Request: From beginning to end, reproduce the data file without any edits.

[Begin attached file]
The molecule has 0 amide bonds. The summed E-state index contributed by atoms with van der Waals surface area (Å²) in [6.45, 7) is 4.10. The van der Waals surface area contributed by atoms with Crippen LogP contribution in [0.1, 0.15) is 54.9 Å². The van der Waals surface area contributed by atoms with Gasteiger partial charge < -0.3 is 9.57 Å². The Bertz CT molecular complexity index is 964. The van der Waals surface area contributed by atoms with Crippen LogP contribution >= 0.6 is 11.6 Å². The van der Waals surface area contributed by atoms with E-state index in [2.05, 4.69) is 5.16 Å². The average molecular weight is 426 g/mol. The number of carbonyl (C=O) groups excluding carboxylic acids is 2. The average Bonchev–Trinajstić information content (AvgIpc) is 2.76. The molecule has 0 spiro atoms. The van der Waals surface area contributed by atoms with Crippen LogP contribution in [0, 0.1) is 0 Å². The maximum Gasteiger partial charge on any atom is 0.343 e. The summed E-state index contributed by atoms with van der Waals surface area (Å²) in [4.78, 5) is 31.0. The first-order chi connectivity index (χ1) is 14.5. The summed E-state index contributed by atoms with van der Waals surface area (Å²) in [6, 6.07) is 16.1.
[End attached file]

The molecule has 0 amide bonds. The summed E-state index contributed by atoms with van der Waals surface area (Å²) in [6.45, 7) is 4.10. The van der Waals surface area contributed by atoms with Crippen LogP contribution in [0.1, 0.15) is 54.9 Å². The van der Waals surface area contributed by atoms with Gasteiger partial charge < -0.3 is 9.57 Å². The Bertz CT molecular complexity index is 964. The van der Waals surface area contributed by atoms with Crippen LogP contribution >= 0.6 is 11.6 Å². The van der Waals surface area contributed by atoms with E-state index in [2.05, 4.69) is 5.16 Å². The average molecular weight is 426 g/mol. The number of carbonyl (C=O) groups excluding carboxylic acids is 2. The average Bonchev–Trinajstić information content (AvgIpc) is 2.76. The molecule has 0 spiro atoms. The van der Waals surface area contributed by atoms with Crippen LogP contribution in [0, 0.1) is 0 Å². The maximum Gasteiger partial charge on any atom is 0.343 e. The summed E-state index contributed by atoms with van der Waals surface area (Å²) in [4.78, 5) is 31.0. The first-order chi connectivity index (χ1) is 14.5. The summed E-state index contributed by atoms with van der Waals surface area (Å²) in [6, 6.07) is 16.1.